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The Fortune 100 Top Social Brands -- Are Their CMOs Social?

If you think that CMOs are really on the social bandwagon, you might want to reconsider. A new study from BusinessNext Social (Mark Fidelman's new conference) says only one in five CMOs are social. Doesn't seem to bode well for the social enterprise, does it?

Is Your CMO Social?

Here's the gist of this top 20 list: some CMOs are more social than they were before, and the ones that aren't have at least tried it. But the reality is, we have a long way to go before most CMOs really get this social thing. And that means, organizations also have a long way to go.

The original list for this study was supposed to be the top 25 (which is what was done a year and a half ago, and falls in line with what was done with the Top 25 Online SharePoint Influencers). The study was done by going to the websites of the Fortune 100 and finding the CMO or, if one didn't exist, the head of marketing and/or communications.

After they were found, 50 hours of research was done taking into account metrics such as Twitter followers, retweet frequency, social engagement frequency, social mentions, KRED scores and Klout scores. Scores were then done in a secret Mark Fidelman formula.

Who made the list? You will recognize the brands: Google, SAP, IBM, Apple, GE, Microsoft, Exxon Mobile, etc … Who topped the list at #1? General Electric Company’s Beth Comstock (@bethcomstock), CMO and Senior Vice President. 

Following Comstock, we see:

  • 2. Google, Inc.’s Nikesh Arora (@nikesharora), Senior Vice President and Chief Business Officer
  • 3. Apple, Inc.’s Philip Schiller (@pschiller), Senior Vice President, Worldwide Product Marketing
  • 4. IBM’s Jon C. Iwata (@coastw), Senior Vice President, Marketing and Communications
  • 5. SAP’s Jonathan Becker (@jbecher), CMO
  • 6. Dell’s Karen Quintos (@KarenDellCMO), CMO
  • 7. Exxon Mobil Corporation’s Ken Cohen (@ken_cohen) Vice President of Public and Government Affairs
  • 8. Microsoft’s Chris Capossela (@chriscapossela), CMO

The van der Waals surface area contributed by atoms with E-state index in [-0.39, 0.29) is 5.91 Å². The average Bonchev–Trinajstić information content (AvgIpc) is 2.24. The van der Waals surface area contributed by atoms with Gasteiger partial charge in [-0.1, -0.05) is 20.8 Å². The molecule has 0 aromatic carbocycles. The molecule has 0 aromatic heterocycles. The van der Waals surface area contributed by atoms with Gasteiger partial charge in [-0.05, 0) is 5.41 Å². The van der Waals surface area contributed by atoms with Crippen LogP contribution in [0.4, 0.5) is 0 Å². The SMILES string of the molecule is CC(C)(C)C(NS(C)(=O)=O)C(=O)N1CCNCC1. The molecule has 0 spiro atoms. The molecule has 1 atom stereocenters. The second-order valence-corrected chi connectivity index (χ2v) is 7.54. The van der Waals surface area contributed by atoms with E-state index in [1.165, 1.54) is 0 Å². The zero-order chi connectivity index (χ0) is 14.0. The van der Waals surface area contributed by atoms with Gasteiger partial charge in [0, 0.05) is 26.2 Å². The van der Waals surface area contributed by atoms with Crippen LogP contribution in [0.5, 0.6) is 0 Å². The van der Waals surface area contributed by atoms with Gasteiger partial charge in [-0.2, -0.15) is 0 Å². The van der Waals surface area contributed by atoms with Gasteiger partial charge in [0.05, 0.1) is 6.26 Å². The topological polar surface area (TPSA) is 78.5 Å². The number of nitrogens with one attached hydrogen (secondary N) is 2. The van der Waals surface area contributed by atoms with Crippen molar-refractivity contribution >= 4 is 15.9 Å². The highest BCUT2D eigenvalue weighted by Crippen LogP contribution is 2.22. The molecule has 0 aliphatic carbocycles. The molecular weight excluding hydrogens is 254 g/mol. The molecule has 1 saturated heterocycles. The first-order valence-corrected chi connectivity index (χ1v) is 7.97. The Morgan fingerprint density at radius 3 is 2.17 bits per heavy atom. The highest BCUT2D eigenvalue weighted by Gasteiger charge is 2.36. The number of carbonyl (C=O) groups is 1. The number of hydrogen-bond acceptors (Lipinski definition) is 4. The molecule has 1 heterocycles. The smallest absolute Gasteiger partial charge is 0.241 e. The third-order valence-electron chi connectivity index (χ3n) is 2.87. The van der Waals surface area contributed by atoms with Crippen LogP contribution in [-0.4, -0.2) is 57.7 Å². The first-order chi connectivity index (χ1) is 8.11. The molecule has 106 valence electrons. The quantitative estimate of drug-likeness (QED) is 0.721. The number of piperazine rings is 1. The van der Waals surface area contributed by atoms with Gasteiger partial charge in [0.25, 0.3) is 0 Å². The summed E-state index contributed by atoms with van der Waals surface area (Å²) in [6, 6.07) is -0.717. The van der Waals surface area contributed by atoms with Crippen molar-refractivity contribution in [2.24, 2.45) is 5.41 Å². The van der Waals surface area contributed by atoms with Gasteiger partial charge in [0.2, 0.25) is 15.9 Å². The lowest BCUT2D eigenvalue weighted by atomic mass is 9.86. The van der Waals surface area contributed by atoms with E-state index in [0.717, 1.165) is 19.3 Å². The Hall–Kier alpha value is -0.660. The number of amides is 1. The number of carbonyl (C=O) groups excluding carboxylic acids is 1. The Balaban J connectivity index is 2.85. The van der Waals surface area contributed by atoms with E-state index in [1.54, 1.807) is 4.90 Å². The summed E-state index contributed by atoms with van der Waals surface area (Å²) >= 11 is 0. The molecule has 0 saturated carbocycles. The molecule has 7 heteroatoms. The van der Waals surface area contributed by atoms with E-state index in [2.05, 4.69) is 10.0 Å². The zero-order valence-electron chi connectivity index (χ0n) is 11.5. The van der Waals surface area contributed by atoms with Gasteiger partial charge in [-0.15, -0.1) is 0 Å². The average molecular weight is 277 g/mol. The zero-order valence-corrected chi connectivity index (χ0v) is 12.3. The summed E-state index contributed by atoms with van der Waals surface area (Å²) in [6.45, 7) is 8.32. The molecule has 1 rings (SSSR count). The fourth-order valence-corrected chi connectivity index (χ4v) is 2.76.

• 9. Cisco Systems’ Blair Christie (@BlairChristie), Senior Vice President and CMO, Government Affairs,
  • 10. Raytheon’s Pam Wickham ( @PamWickham1) Vice President of Corporate Affairs and Communications

According to Fidelman, 76% of the Fortune 100 CMOs don't have a Twitter footprint at all, 15 of the executives have at least 100 subscribers on Facebook and only 12 have a Klout score greater than 30.

So what's the story? Why aren't more CMOs taking a page out of the social business playbook and jumping into social media? Fidelman thinks many are still working from the old playbook and hoarding. We still see this culture of keeping everything in-house. Some might say that it's because they are part of a public company and they need to play it safe, but there are public companies out there on social media — that's no longer a good excuse.

Where are the Top Social Brand's CMOs?

Here's an interesting question — how does this list compare with the list of the top social brands? Fidelman looked at the top social brands recently. Topping the list we saw Viacom, Disney, News Corporation, Zynga, Google, NBC, Microsoft, TimeWarner, Coke, P&G and the list goes on.

Where on that list does General Electric sit? Even more importantly, where on the Top Social CMOs list does Viacom sit? Coca-Cola? Zynga? They aren't on the Top 20 CMO list. Google, Microsoft and Cisco are on both — good to point out they are all IT firms. 

Who is Coke's CMO? It's Joseph V. Tripodi (Executive Vice President and Chief Marketing and Commercial Officer). Is he on Twitter? Yes (at least I think it's him) @JVTRIPODI — but his tweets are protected. And I only saw 2 tweets anyway and one follower. What about Viacom? I couldn't find a CMO, but I found Carl Folta — Executive Vice President, Corporate Communications. I couldn't find Folta on Twitter, I did find a LinkedIn profile (but it was private).

These are just two examples. What does it mean? You could suggest that it means many organizations are of the mindset that upper management does not have to be social for the organization to be social. That maybe they are just too busy to establish their own profile and engage with their communities. That's the job of the marketing department or the guys/gals who fall below the line of command. If that's true, I think there are many who would say that's crap — and Fidelman would agree.

 

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